Avoids false-positives in AV scanners, warnings by Windows SmartScreen, etc. pp.
No need to run a Windows or macOS CI yourself, for package generation
Kept up-to-date implicitly via Craft features
I.e. right now we're using Qt 5.9.1, KF5 5.37.0
It's all there already -- you just need to use it!
Start generating macOS bundles
We have a macOS worker set up, but unfortunately the DMG package generation for macOS is still somewhat broken in Craft. We need to sit down and work on this. I don't think there's a lot work left; we can actually create macOS bundles just fine for KDevelop, but there are a few problems with missing shared libraries and/or wrongly set up library metadata (RPATH, etc.).
For the time being, the main focus is on providing Windows installers, but we'll have a look into providing macOS bundles soon-ish now.
Start releasing Windows installers
A couple of KDE projects would be really nice to have on Windows, and actually quite a few installers generated by the Binary Factory are already usable!
One prime example, Filelight:
Setting up a job on the Binary Factory for generating the installer for Filelight literally took me a few hours (for preparing the Craft blueprints, injecting the job in Jenkins -- that's it). Now we just need to link the installer on the official Filelight homepage.
I'm happy to see this finally working in an automated way. At least for the KDevelop team, the automated installer generation for the KDevelop installers has been a major step into the right direction. After a couple attempts of doing that on personal machines where we literally always managed to break our setup, we now have a clean, automated process of generating them on a isolated machine.
I hope the Binary Factory can be useful to other KDE projects as well. I'm happy to help you guys out to set up jobs on the CI so your personal projects can be built.
just a couple of weeks ago I got the opportunity to attend the Google Code-In Summit held in several locations scattered around the San Francisco Bay area. I can tell you first hand: It's been an awesome trip and I encourage anyone else to participate if the opportunity arises.
What is Google Code-In?
Google Code-In (GCI) is a contest which introduces pre-university students (ages 13-17) to open source software development. The event features a wide range of small beginner tasks, which allows students to jump into contributing to open-source no matter what skills they have. Experienced Mentors of participating organizations (hey, KDE!) help out scheduling the work and give useful tips to the newcomers.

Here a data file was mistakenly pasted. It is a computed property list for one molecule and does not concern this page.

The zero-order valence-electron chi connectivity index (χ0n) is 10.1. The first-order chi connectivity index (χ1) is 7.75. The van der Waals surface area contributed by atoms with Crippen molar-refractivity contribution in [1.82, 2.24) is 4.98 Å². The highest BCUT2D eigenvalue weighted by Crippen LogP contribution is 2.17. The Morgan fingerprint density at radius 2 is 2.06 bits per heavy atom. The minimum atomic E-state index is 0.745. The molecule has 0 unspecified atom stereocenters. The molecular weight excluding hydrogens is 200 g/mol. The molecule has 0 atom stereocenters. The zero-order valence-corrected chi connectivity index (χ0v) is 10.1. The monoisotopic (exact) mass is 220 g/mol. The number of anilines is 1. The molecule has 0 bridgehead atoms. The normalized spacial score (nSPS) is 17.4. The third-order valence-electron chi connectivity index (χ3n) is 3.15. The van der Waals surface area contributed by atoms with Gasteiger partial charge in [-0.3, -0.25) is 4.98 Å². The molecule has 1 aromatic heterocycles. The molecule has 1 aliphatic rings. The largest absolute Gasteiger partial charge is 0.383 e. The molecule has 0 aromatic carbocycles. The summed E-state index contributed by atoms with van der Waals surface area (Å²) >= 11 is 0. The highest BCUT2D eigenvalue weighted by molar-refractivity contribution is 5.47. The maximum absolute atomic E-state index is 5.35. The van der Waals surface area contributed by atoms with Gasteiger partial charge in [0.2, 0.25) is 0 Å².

This year, GCI has seen 1,340 students from 62 countries, and they completed an impressive number of 6,418 tasks. 17 organizations participated, amongst them were for instance Wikimedia, Drupal, FOSSASIA, (...) and of course KDE!
Each year, after GCI concluded, Google invites one mentor plus two Grand Prize winners of each participating organization to San Francisco, for the Code-In Summit. The Grand Prize winners of each org are selected by the organizations themselves: those students have completed a huge of number of tasks and/or otherwise performed exceptionally well.
Each one of those Grand Prize winners, including their parents, were flown in to the US west coast for four days this summer to meet their mentors and connect with Google engineers.
The four days were quite packed, I'll try to summarize what happened throughout this event
Day 1: Meetup
Day 1 started late in the after noon, where all students and parents, as well as all mentors were invited to the Google San Francisco office for a first get-together. Remember, most of the students haven't met each other or the respective mentor before. After clarifying why we're here and what we're going to do the next days, Stephanie et. al from Google organized a little icebreaker game so we actually got to know each other.
First time I met my great fellow KDE GCI Grand Prize Winners, Ilya and Sergey, too. Congratulations on your award!
Oh, and of course we all got covered with tons of Google Swag and food afterwards.
Day 2: Award ceremony and talks
The second day started (way too early, yawn) at 7:15 AM, sharp, at the lobby of our hotel. We were transferred to the main Google Campus at Mountain View afterwards, where the Award ceremony with lots of other Google engineers started.
Chris DiBona, Director of Open Source at Google, held a talk highlighting the importance of the Open Source programs Google is sponsoring each year, thanking all the participants -- both mentors and students. Both Google Code-In and Google Summer of Code are immensely successful programs which introduce more and more students to the Open Source world each year.
After this, Chris DiBona and his team went through all the organizations and awarded each Grand Price winner with a trophy. Chris made it very clear that each of those students did his or her job extremely well, which is the sole reason he or she could attend this event. The parents of course were super proud of their children, and took the opportunity to take tons of photos during the whole ceremony.
Both Sergey and Ilya completed around 20 tasks during the GCI period and both showed some impressive enthusiasm, commitment and competence.
Again, congratulations to all the Grand Prize winners, but especially to "our" guys of course -- thanks for participating and helping out in KDE!